For the first five games of the 2015 season, the Tennessee Volunteers lacked an offensive identity. The Vols went from a fast-paced, no-huddle offense to a ball-control, run-heavy offense between games and sometimes even in the middle of games. The attempt to mix offensive identities left Tennessee without a clear idea of who they were on offense, and it showed, especially late in games.
Tennessee's offense twice looked anemic in the second half in big games against Oklahoma and Arkansas. Even against Florida the offense got stuck in a rut and became predictable in the worst moments. The Vols proved they had the players to run the ball effectively against any team they played, but the passing game was struggling to develop any sort of rhythm to start the season. Through the first five games, quarterback Joshua Dobbs had completed just 57.5 percent of his passes for a mere 157.8 yards a game. Wide receivers were averaging just 10 receptions a game on an average of 16.2 completions a game from Tennessee's quarterbacks.
But on Saturday against Georgia, the Vols appeared to finally find the right blend of offensive schemes. The offense looked more in sync than at any other point this season, racking up 312 passing yards and 207 rushing yards. Dobbs completed 25 of his 42 passes, and 12 of those completions were to receivers. The running game was aided by Dobbs' 18 carries for 118 yards, and Jalen Hurd had his usual gritty performance on the ground.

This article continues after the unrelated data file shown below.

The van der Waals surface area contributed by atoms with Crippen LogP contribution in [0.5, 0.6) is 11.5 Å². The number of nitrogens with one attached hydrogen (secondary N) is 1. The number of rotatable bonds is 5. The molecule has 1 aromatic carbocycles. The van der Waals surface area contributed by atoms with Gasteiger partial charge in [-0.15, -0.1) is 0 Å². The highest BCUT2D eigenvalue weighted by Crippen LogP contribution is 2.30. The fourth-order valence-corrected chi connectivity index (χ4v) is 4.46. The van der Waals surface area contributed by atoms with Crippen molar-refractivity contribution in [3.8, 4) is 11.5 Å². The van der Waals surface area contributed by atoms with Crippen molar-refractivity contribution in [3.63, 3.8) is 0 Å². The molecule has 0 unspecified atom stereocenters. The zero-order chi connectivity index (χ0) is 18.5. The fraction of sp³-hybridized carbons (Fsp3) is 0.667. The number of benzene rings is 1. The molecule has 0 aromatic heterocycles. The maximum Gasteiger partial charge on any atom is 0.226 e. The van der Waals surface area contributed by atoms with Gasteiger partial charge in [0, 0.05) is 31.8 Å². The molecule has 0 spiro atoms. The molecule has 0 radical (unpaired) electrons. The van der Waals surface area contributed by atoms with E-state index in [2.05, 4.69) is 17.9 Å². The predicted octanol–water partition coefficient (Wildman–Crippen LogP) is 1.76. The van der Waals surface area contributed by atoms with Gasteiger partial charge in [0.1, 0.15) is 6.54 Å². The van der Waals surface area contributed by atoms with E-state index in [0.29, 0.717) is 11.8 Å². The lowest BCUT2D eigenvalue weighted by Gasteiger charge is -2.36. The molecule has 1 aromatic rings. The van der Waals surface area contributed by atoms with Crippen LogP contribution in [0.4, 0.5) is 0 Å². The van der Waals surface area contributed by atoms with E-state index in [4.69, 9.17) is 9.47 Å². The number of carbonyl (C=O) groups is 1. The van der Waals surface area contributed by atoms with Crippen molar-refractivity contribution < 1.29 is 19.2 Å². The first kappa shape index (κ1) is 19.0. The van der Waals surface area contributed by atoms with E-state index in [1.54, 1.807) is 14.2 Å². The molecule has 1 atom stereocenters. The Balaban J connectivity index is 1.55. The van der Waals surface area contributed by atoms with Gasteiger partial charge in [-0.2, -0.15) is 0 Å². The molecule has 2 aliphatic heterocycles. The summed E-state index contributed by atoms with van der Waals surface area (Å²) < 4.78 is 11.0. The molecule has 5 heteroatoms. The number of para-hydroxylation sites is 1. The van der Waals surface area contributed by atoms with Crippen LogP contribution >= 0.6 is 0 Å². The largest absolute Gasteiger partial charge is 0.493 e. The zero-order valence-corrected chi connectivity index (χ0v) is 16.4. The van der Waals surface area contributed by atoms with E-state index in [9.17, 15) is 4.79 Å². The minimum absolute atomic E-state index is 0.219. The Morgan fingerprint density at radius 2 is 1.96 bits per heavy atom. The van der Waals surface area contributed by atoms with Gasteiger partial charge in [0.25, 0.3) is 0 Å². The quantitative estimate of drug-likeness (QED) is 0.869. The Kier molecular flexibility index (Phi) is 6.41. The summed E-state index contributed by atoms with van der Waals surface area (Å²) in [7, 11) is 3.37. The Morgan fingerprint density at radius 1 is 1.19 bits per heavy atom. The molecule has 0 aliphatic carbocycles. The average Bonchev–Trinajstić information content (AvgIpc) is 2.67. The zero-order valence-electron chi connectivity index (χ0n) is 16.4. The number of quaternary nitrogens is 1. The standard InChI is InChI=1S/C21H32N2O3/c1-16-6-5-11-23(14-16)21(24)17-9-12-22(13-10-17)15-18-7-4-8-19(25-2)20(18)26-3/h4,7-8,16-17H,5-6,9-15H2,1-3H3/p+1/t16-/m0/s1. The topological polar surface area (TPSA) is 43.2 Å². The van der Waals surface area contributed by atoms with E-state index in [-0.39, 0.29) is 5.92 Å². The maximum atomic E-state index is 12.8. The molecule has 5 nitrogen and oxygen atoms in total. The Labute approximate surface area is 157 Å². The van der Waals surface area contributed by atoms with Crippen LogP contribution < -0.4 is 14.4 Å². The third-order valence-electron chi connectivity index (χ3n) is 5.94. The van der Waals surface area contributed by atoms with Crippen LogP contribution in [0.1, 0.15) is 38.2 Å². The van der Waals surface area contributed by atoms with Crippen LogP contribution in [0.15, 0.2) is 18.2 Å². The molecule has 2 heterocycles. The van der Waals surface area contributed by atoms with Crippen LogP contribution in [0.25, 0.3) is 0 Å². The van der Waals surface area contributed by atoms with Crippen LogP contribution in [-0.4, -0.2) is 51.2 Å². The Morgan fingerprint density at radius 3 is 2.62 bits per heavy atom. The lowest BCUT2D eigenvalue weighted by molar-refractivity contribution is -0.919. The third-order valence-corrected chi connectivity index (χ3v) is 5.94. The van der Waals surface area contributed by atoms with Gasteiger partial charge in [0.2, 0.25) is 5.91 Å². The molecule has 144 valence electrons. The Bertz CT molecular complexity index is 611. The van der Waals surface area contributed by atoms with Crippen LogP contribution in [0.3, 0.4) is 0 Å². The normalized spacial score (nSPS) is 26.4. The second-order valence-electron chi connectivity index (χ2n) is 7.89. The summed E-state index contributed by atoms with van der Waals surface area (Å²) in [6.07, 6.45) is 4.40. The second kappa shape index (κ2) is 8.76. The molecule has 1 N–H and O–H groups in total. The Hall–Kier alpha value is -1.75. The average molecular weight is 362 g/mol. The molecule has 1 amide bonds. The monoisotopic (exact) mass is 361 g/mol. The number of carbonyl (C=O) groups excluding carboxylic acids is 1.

One of the biggest issues in the previous five games was coaches either trying to make Dobbs stay in the pocket and take away his ability to run or letting him run wild but not throw downfield. The coaching staff seemed intent on making Dobbs one-dimensional one way or another, but the game against Georgia was the first time since 2014 that Dobbs truly looked comfortable enough in the offense to use all his talents to the fullest. Dobbs and the offense ran the zone read effectively and used more power schemes in the running game, and the mid-range and downfield passing games were finally used as more than just a gimmick.
Tennessee will be facing the No. 1 overall defense in the SEC when they take on Alabama after this week's bye week. If the Vols are to have any chance at pulling off the upset, they will need to keep up the momentum they picked up on offense in the win against Georgia. If Tennessee shows any signs of being conservative, one-dimensional, or afraid to take shots downfield in the passing game against the Crimson Tide, then they have no hope of winning. It will take the type of offensive effort the team displayed against the Bulldogs for the Vols to earn the upset.
The schedule gets significantly easier for the Vols after their game against Alabama when it comes to opposing defenses. Aside from Missouri, the second-best defense in the conference, the Vols have games against Kentucky (10th), South Carolina (14th), and Vanderbilt (5th) remaining in conference play, interrupted by a game against a winless North Texas squad as well. So even if the Vols are stymied by Alabama, they should have plenty of chances to get back on track.
Tennessee's offensive performance against the Bulldogs has, so far, been a one-time thing this season. The coaching staff looked as though they learned from early mistakes and corrected them against Georgia, but they have to prove that the offense that torched the Bulldogs is the offense that's here to stay. If so, then the Vols may have finally discovered their true offensive identity.